Marseille soap, or Savon de Marseille, is a traditional hard soap, made from vegetable oils, that has been produced around Marseille, France, for about 600 years. In fact, it was in the 16th century that soap manufacturing came to Provence. This was in large part because the principal ingredients of soap - olive oil, salt and soda ash - were produced in the Camargue region. As a result, Marseille became the first official soap manufacturer in France.
Authentic Marseille soap is a 100% natural product and, by definition, must be based on 72% vegetable oils, such as olive oil, without any colouring or artificial additives. It is biodegradable, is not tested on animals and doesn't contain parabens, preservatives, or other petrochemicals present in industrial soaps.
Marseille soap is an excellent stain remover. Used in the form of flakes it is a natural washing powder that is gentle on delicate fabrics (linen, wool, silk and baby clothes) and it helps avoid allergies and irritations.
Adding Marseille soap to other ingredients in your washing-machine can work as an anti-foam agent and improve the performance of your wash.
Soap nuts (also known as washing nuts or soapberries) are actually dried fruit shells that contain real, natural soap. They are 100% natural and a good, environmentally-friendly alternative to chemical detergents.
The nut shells contain saponin - a natural detergent that has cleaning and degreasing properties - which is released when the shells come into contact with water.
For this reason, soap nuts are a non-polluting, compostable alternative to conventional laundry detergents and synthetic soaps: free of foaming agents, bleach, phthalates, phosphates and parabens, they are 100% safe and don't cause any allergic reaction.
People can, in some circumstances, find soap nuts a little disappointing. In my experience, they are less effective when the laundry is very soiled (items we have to wash at 50°-60°C) as they don't cope with stains very well. However, soap nuts are particularly effective when washing fleece, silk and wool, which become really soft and nice. They are perfect for a coloured load or for delicate fabrics that require only a gentle wash.
I suggest washing these fabrics at 30°C or in COLD water, a great habit of saving energy too.
Some people don't like soap nuts because they don't make their clothes smell "nice", as washing powder does. Personally, I don't like chemically-perfumed clothes, because the "fake good smell" of the fabric conditioner reminds me of how bad it is for us and the environment. I will admit that soap nuts do have a strong smell, but it will disappear from your clothes as soon as they are dry.
Sodium bicarbonate, commonly known as baking soda or bicarbonate of soda, is a food additive often used in cooking as a leavening agent. Mixed with water, it can be used as an antacid to treat acid indigestion and heartburn.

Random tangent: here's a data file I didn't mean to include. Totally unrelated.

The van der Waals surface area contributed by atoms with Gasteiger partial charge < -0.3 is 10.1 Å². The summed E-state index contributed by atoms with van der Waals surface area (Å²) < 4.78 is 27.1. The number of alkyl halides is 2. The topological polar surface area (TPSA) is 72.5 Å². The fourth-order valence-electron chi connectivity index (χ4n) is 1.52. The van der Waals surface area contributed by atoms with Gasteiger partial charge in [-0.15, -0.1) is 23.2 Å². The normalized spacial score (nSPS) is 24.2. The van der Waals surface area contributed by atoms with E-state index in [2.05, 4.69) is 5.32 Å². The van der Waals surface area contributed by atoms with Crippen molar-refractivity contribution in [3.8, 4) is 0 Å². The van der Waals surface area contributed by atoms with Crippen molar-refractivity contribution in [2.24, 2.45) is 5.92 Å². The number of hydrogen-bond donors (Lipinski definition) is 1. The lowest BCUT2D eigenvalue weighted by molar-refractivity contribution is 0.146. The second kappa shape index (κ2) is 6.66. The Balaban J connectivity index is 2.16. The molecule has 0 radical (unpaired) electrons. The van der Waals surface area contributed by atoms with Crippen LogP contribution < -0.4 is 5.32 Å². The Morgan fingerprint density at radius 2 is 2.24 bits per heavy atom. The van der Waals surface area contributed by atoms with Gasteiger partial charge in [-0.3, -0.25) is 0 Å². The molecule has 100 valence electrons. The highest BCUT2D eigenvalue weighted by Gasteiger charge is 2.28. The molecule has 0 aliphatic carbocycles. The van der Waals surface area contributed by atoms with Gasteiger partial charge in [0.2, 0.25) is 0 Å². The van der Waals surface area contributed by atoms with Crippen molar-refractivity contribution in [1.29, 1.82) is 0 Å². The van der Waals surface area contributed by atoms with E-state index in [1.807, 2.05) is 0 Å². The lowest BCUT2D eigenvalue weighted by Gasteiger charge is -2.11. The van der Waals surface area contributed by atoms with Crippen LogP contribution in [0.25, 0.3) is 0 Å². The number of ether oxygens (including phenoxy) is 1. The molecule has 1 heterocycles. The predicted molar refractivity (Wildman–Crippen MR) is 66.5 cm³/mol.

So, sodium bicarbonate isn't just for baking!
It can also be a versatile cleaning agent and an important ingredient in your DIY routine. It has an effective but gentle abrasive action and is really handy for scrubbing difficult spots and cutting through grease. As a base, it absorbs and neutralises odours, and it can also be used as a multi-purpose odour remover.
For example, bicarbonate of soda in combination with other ingredients, can make a great dry or wet (and cheap) deodorant. It is also an ingredient in some mouthwash and toothpastes.
It's the main ingredient in making SODIUM CITRATE, in turn, a very important ingredient that acts as a sequestrant in our DIY laundry detergent.
TIP. It’s important to remember that it is not recommended to use bicarbonate of soda as a fabric softener, a limescale remover or an oxidizing agent.
TIP 2. In a recent study at the University of Massachusetts, scientists showed that surface pesticide-residues present in fruit and vegetables were most effectively removed by sodium bicarbonate solution when compared to either tap-water or Clorox bleach.
So, here is another good reason to have bicarbonate of soda in our home!
Citric acid is one of my favourite ingredients.
It occurs naturally in citrus fruits and is widely used as an acidity regulator, flavouring and preservative in food and drinks. It can also replace many of our domestic cleaning products. It is, in fact, a viable alternative to limescale remover, dishwasher rinse-aid, fabric softener and even conditioner for your hair.
It's an excellent product with which to treat tap water, helping to improve the effectiveness of soaps and laundry detergents.
To obtain your citric acid "magic potion", just mix the powder with some water, preferably distilled (if you have a dehumidifier, the water collected from it is perfect) as it allows the solution to work more effectively. The quantity of the powder depends on the water hardness in your area, particularly if there is a lot of lime in the water. (It is always a good idea to know the pH value of your water).